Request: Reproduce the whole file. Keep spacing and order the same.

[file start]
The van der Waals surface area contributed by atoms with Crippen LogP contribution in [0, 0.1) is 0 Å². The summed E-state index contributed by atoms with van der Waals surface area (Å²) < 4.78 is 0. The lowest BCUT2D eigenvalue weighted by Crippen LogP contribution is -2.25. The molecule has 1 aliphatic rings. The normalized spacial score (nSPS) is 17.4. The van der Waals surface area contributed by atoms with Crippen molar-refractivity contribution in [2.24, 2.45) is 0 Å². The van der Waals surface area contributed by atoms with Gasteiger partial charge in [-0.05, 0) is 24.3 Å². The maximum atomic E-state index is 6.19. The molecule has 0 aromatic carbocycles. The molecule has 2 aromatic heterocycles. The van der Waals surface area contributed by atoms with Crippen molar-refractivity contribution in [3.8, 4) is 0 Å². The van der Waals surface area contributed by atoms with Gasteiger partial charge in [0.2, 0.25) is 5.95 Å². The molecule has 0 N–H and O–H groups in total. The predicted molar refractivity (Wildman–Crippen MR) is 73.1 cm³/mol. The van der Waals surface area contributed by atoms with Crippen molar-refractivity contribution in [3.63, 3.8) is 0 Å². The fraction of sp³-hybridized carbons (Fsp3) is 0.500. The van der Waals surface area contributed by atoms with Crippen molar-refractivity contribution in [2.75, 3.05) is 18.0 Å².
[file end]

The van der Waals surface area contributed by atoms with Crippen LogP contribution in [0, 0.1) is 0 Å². The summed E-state index contributed by atoms with van der Waals surface area (Å²) < 4.78 is 0. The lowest BCUT2D eigenvalue weighted by Crippen LogP contribution is -2.25. The molecule has 1 aliphatic rings. The normalized spacial score (nSPS) is 17.4. The van der Waals surface area contributed by atoms with Crippen molar-refractivity contribution in [2.24, 2.45) is 0 Å². The van der Waals surface area contributed by atoms with Gasteiger partial charge in [-0.05, 0) is 24.3 Å². The maximum atomic E-state index is 6.19. The molecule has 0 aromatic carbocycles. The molecule has 2 aromatic heterocycles. The van der Waals surface area contributed by atoms with Crippen molar-refractivity contribution in [3.8, 4) is 0 Å². The van der Waals surface area contributed by atoms with Gasteiger partial charge in [0.2, 0.25) is 5.95 Å². The molecule has 0 N–H and O–H groups in total. The predicted molar refractivity (Wildman–Crippen MR) is 73.1 cm³/mol. The van der Waals surface area contributed by atoms with Crippen molar-refractivity contribution in [3.63, 3.8) is 0 Å². The fraction of sp³-hybridized carbons (Fsp3) is 0.500. The van der Waals surface area contributed by atoms with Crippen molar-refractivity contribution in [2.75, 3.05) is 18.0 Å².